Fast Chat: The Economist's John Micklethwait

The Economist's John Micklethwait and Adrian Wooldridge's new book, "God Is Back," argues that as the world grows more modern, it also becomes more religious. This is a good thing, the authors say: although religion can spawn bloodshed, the American ideals that have modernized faith can also channel the world away from violence. Micklethwait spoke to NEWSWEEK's Eve Conant.

This magazine's cover story last week detailed how the number of self-identified Christians is falling and how the religious right has failed as a political movement. Yet you say those who bet against the strength of American Christianity have invariably been proved wrong.
One of the things the article argued in NEWSWEEK was that religion would retreat a bit in American politics. We're not so sure about that, for two reasons. [First] you have perhaps an even bigger split than before—between a bigger number of people who are not keen on religion, and then a larger core of people who are. The other issue is that religion has stopped being just a Republican issue. The religious right has run into real problems. But the sort of religiosity that Obama typified—there's a way in which those religious elements could spread rather than go down.

You write that the developments many thought would destroy religion—such as democracy and markets—have made religion stronger. Might our economic crisis change that?
It could. But globalization has two kinds of effects in terms of encouraging people to be religious. In the Islamic world and in the poorer bits of India, or Arkansas, religion is a shield against the modern world. [Also,] there are a lot of people for whom religion is a way to get ahead. If you go around the megachurches you can discover self-help books on how to run your business better. The people who the old-style secularists expected not to be religious are actually religious in very large numbers.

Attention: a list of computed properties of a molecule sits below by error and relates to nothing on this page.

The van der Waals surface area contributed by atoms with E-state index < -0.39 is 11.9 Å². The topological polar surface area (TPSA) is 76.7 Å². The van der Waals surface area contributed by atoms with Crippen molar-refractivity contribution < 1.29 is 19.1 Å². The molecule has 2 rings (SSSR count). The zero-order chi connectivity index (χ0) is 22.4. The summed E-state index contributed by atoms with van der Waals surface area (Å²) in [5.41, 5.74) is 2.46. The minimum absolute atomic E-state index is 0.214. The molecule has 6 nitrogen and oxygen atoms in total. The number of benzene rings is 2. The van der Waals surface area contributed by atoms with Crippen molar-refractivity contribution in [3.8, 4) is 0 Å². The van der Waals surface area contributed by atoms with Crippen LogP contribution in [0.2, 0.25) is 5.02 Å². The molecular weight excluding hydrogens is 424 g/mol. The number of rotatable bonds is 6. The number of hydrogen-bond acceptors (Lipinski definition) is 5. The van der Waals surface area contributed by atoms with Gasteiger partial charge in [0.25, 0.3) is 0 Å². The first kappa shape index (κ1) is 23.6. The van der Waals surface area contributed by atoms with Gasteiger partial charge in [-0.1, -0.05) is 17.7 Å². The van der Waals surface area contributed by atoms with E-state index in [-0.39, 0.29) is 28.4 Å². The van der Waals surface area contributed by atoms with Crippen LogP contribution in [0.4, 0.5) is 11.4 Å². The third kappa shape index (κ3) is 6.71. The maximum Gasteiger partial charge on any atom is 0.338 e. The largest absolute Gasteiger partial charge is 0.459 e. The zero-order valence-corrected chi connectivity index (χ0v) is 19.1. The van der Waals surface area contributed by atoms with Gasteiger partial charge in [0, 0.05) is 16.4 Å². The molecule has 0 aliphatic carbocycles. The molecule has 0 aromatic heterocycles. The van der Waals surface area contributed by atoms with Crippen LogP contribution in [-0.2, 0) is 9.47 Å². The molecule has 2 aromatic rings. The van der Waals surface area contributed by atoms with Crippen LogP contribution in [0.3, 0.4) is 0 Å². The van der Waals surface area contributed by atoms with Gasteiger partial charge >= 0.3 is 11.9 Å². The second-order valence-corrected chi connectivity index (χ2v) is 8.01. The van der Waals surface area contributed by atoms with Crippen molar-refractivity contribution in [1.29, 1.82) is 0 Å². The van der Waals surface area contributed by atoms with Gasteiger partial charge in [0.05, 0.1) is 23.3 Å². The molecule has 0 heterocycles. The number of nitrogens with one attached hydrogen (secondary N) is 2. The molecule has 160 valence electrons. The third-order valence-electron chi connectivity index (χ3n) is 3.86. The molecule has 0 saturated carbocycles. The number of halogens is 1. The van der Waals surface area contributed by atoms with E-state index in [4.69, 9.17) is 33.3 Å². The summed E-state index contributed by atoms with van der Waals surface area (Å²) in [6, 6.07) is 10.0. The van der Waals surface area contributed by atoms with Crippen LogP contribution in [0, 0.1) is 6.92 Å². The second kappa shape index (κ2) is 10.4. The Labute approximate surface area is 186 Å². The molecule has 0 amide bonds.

You say boomers are drawn to megachurches in part because boomers apply a "consumerist mentality to spiritual life." How can that nourish Christianity?
Megachurches are open to the charge that they've "Disney-fied." But they are still pretty hardline on issues. There is still quite a degree of fire and brimstone.

In what you call the "secularist hymnbook," it is the ignorant and weak who embrace religion. How did the secularists get it so wrong?
The big mistake was that people assumed modernity was linked to secularization. People would shed religion the more modern they got. In fact, [modernity] is linked to pluralism. Our book is not a judgment call on whether religion is good or bad. It's a wake-up call. The elite assumed that religion would fade into the background. It has not. It's back. That has many unpleasant features: there is a lot of violence done in God's name. But the underlying idea of people choosing their own faith—not just taking something they've inherited—that is a very liberal idea.

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